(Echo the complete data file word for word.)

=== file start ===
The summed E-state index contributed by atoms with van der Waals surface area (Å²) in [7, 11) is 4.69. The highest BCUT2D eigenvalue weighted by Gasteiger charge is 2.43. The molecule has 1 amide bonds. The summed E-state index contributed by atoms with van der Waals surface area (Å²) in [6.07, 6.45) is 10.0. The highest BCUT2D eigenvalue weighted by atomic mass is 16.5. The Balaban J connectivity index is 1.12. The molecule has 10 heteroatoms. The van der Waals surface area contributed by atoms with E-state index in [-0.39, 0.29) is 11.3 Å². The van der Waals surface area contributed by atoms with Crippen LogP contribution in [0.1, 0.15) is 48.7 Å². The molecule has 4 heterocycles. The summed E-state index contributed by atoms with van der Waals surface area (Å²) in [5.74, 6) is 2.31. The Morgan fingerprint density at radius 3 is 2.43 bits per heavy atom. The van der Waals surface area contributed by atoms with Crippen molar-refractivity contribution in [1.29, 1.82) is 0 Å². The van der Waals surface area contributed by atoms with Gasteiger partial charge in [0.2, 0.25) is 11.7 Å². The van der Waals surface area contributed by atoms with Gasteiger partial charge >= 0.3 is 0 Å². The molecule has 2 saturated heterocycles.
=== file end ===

The summed E-state index contributed by atoms with van der Waals surface area (Å²) in [7, 11) is 4.69. The highest BCUT2D eigenvalue weighted by Gasteiger charge is 2.43. The molecule has 1 amide bonds. The summed E-state index contributed by atoms with van der Waals surface area (Å²) in [6.07, 6.45) is 10.0. The highest BCUT2D eigenvalue weighted by atomic mass is 16.5. The Balaban J connectivity index is 1.12. The molecule has 10 heteroatoms. The van der Waals surface area contributed by atoms with E-state index in [-0.39, 0.29) is 11.3 Å². The van der Waals surface area contributed by atoms with Crippen LogP contribution in [0.1, 0.15) is 48.7 Å². The molecule has 4 heterocycles. The summed E-state index contributed by atoms with van der Waals surface area (Å²) in [5.74, 6) is 2.31. The Morgan fingerprint density at radius 3 is 2.43 bits per heavy atom. The van der Waals surface area contributed by atoms with Crippen molar-refractivity contribution in [1.29, 1.82) is 0 Å². The van der Waals surface area contributed by atoms with Gasteiger partial charge in [0.2, 0.25) is 11.7 Å². The van der Waals surface area contributed by atoms with Gasteiger partial charge >= 0.3 is 0 Å². The molecule has 2 saturated heterocycles.